A Criminologist's Testament

Submitted by Reddebrek on July 15, 2016

But the men and women, who dedicated themselves to the asocial persons, had two opponents: the asocial persons themselves and society. They succeeded in transforming the asocial, but they did not succeed in transforming the attitude of society. It is painful to hear of all the persecutions to which these true philanthropists were subjected and to read of all the difficulties which were put in their way …
Society opposed the innovators with determined resistance … Society did not wish to abandon the principle of an eye for an eye; it did not wish to be deprived of its long observed relations to the criminal and it did not wish to have the 'contrary ones' taken from it. When I wrote a small article upon the 'Effect of Non-Violence and Self Government in Prison and in Institutions for Neglected Children', a Swiss friend, who had great experience in education and methods of upbringing, wrote to me: "but what a pity it is that there are so few personalities capable of bringing the miracle to pass." But why are these people not to be found? Why do we not have these important educators? Because we do not want them. And why do we have our asocial persons? Because we want them, in just the same way as the neurotic person wishes to hold on to his illness from which he suffers, and from which he cannot allow himself to be freed. The reader, who has learnt of the results produced by non-violence and self-government and of the resistance accorded to those who advocated them, will find it easier to understand why criminal psychology begins for me not with the criminal, but with the society which inflicts the punishment. These people, who did not have to give anything whatsoever to the prisoners, were in fact capable of hindering others in their work of assistance.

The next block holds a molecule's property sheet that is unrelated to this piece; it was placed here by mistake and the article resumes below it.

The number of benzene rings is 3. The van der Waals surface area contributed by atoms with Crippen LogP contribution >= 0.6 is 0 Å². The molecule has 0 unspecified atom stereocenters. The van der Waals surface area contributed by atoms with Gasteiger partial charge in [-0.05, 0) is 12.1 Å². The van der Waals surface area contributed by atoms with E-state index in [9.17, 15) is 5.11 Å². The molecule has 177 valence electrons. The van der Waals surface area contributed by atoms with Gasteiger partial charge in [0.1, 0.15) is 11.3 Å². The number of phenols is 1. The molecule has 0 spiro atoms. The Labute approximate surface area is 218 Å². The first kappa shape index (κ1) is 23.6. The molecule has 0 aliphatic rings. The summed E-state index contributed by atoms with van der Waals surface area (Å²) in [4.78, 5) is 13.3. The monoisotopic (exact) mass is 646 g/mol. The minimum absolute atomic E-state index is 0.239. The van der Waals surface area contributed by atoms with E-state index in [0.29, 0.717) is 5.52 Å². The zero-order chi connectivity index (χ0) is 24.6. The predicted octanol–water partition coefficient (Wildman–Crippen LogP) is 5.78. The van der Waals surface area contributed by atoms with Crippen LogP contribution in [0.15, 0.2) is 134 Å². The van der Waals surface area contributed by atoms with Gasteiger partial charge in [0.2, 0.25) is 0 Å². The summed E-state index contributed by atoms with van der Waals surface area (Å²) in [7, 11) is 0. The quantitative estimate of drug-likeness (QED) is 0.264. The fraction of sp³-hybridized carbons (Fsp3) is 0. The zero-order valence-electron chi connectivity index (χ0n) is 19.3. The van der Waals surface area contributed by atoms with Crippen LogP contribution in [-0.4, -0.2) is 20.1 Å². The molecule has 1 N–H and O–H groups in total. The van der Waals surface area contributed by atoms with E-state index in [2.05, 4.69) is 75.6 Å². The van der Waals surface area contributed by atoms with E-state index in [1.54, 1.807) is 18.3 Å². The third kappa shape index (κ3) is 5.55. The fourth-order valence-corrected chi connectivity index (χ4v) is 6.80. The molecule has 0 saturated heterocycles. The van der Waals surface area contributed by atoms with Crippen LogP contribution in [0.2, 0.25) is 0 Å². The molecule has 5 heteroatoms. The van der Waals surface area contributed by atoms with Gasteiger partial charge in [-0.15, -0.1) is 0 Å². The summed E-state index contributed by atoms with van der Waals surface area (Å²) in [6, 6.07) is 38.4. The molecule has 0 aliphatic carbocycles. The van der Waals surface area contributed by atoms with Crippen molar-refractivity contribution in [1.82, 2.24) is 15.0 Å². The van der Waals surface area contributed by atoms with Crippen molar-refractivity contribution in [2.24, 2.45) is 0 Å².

In effect there is today an unequivocal answer to the question, what can be substituted for aggression in criminal law: non- violence and self-government as a means of education …
Forel, the great Swiss scholar and philanthropist, answered the question concerning the future of criminal law, plainly and simply: "in my opinion the future of criminal law lies in its abrogation, that is, in the removal of all right to punish."
That also is our answer.
– PAUL REIWALD: "Society and its Criminals" (1949)